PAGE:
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JAMA Neurol. 2019 Sep 13. doi: 10.1001/jamaneurol.2019.3238. [Epub ahead of print]

Serum Neurofilament Light Chain Levels in Patients With Presymptomatic Multiple Sclerosis.

Author information

1
Department of Nutrition, Harvard T. H. Chan School of Public Health, Boston, Massachusetts.
2
Neurologic Clinic and Policlinic, Departments of Medicine, Biomedicine and Clinical Research, University Hospital Basel, University of Basel, Basel, Switzerland.
3
Partners Multiple Sclerosis Center, Brigham and Women's Hospital, Boston, Massachusetts.
4
Department of Neurology, Harvard Medical School, Boston, Massachusetts.
5
Biostatistics Center, Massachusetts General Hospital, Boston, Massachusetts.
6
Department of Preventive Medicine and Biostatistics, Uniformed Services University of the Health Sciences, Bethesda, Maryland.
7
Department of Epidemiology, Harvard T. H. Chan School of Public Health, Boston, Massachusetts.
8
Channing Division of Network Medicine, Brigham and Women's Hospital and Harvard Medical School, Boston, Massachusetts.

Abstract

Importance:

Unrecognized demyelinating events often precede the clinical onset of multiple sclerosis (MS). Identification of these events at the time of occurrence would have implications for early diagnosis and the search of causal factors for the disease.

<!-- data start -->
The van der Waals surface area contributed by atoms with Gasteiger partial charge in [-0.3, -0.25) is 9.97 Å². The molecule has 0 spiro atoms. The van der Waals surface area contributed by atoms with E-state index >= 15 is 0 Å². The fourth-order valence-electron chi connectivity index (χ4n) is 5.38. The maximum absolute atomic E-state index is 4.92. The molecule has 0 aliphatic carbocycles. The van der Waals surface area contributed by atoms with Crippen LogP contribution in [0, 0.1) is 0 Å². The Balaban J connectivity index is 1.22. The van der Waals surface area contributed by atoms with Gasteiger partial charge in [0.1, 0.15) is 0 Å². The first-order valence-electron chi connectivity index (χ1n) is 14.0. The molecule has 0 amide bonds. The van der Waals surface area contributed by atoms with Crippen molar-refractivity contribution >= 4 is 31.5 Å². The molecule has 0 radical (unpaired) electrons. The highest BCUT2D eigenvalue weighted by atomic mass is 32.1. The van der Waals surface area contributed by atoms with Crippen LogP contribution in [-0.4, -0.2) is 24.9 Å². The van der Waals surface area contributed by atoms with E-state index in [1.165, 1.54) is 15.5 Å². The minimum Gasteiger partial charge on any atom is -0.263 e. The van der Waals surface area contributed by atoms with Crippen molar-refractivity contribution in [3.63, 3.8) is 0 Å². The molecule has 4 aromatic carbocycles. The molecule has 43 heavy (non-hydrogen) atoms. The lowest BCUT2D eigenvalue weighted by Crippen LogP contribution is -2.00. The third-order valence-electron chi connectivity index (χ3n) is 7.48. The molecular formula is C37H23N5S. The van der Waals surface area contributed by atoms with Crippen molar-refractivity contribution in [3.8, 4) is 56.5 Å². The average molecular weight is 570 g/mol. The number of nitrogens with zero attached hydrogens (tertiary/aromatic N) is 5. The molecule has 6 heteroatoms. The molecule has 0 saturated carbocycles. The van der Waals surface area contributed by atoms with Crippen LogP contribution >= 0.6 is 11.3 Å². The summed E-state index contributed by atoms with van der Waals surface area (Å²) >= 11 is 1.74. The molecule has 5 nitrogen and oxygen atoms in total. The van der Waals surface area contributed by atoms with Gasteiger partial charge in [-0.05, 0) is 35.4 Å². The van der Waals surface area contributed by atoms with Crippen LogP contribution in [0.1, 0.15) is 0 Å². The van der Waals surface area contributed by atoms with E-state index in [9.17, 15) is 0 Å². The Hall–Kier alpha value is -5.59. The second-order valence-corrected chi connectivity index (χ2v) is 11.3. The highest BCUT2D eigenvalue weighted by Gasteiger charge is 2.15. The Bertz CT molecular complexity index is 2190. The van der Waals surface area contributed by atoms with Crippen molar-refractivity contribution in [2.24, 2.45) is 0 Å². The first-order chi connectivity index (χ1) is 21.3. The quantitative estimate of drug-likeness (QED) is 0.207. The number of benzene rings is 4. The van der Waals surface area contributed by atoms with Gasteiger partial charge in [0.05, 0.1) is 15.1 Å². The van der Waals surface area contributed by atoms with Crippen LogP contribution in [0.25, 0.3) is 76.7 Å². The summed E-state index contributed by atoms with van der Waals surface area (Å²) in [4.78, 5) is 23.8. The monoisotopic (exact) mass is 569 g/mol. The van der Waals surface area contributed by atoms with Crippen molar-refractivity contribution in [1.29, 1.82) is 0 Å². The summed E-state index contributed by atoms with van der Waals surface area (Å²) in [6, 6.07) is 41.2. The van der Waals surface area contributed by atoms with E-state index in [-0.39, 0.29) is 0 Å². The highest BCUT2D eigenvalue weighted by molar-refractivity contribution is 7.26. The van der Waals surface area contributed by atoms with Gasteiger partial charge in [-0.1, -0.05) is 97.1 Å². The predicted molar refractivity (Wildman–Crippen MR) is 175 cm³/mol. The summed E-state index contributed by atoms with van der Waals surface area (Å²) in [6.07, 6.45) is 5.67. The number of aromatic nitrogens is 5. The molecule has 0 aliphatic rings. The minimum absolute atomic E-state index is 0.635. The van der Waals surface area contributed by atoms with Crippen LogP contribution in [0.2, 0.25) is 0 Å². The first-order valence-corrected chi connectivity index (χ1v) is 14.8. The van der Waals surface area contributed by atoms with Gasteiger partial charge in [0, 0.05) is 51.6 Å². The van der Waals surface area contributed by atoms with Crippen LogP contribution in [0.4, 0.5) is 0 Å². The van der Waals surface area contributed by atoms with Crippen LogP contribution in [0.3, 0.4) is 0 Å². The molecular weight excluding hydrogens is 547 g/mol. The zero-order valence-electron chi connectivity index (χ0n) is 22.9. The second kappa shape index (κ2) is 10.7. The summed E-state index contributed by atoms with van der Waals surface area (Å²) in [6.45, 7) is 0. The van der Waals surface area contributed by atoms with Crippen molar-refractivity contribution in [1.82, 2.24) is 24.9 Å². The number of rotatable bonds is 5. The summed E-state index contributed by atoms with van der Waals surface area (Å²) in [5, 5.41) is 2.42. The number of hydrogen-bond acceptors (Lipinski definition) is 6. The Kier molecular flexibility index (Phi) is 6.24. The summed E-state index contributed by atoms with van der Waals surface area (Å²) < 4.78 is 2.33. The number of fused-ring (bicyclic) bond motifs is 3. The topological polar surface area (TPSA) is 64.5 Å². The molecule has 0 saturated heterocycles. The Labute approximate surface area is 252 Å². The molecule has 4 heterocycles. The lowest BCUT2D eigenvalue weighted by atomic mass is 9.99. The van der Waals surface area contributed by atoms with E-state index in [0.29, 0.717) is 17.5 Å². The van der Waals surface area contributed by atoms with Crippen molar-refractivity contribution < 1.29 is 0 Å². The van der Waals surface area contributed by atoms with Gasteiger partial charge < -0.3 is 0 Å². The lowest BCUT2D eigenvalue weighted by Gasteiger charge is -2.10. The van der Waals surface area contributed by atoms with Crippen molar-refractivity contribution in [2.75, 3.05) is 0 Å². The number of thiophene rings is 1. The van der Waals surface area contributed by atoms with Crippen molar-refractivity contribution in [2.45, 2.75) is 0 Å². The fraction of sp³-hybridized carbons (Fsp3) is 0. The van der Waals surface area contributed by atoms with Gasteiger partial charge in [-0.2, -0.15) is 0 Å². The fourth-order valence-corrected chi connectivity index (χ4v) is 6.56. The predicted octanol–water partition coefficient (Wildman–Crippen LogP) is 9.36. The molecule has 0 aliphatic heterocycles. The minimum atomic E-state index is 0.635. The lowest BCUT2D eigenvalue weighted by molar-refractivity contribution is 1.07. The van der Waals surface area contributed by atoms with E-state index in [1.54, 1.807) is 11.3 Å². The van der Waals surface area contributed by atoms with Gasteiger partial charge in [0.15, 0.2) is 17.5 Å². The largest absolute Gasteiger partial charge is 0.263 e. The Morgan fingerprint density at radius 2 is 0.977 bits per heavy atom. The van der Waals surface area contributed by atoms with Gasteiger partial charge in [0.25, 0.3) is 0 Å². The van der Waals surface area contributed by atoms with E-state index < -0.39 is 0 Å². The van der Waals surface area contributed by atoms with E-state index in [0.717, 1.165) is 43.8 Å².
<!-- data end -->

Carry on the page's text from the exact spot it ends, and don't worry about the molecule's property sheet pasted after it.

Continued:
Objective:

To assess whether serum neurofilament light chain (sNfL) levels are elevated before the clinical MS onset.

Design, Setting, and Participants:

Nested case-control study among US military personnel who have serum samples stored in the US Department of Defense Serum Repository. Serum samples were collected from 2000 to 2011; sNfL assays and data analyses were performed from 2018 to 2019. We selected 60 case patients with MS who either had 2 samples collected before onset (mean follow-up, 6.3 years) or 1 sample collected before and 1 after onset (mean follow-up, 1.3 years), among 245 previously identified case patients. For each case, we randomly selected 1 of 2 previously identified control individuals matched by age, sex, race/ethnicity, and dates of sample collection. The sample size was chosen based on the available funding.

Exposures:

Serum NfL concentrations measured using an ultrasensitive single-molecule array assay (Simoa).

Main Outcomes and Measurements:

Log-transformed sNfL concentrations in case patients and control individuals compared using conditional logistic regression and linear mixed models.

Results:

Mean age at baseline was 27.5 years, and 92 of 120 participants (76.7%) were men. Serum NfL levels were higher in case patients with MS compared with their matched control individuals in samples drawn a median of 6 years (range, 4-10 years) before the clinical onset (median, 16.7 pg/mL; interquartile range [IQR], 12.6-23.1 pg/mL vs 15.2 pg/m; IQR, 10.3-19.9 pg/mL; P = .04). This difference increased with decreasing time to the case clinical onset (estimated coefficient for interaction with time = 0.063; P = .008). A within-person increase in presymptomatic sNfL levels was associated with higher MS risk (rate ratio for ≥5 pg/mL increase, 7.50; 95% CI, 1.72-32.80). The clinical onset was associated with a marked increase in sNfL levels (median, 25.0; IQR, 17.1-41.3 vs 45.1; IQR, 27.0-102.7 pg/mL for presymptomatic and postonset MS samples; P = .009).

Conclusions and Relevance:

The levels of sNfL were increased 6 years before the clinical MS onset, indicating that MS may have a prodromal phase lasting several years and that neuroaxonal damage occurs already during this phase.

PMID:
31515562
PMCID:
PMC6745051
[Available on 2020-09-13]
DOI:
10.1001/jamaneurol.2019.3238

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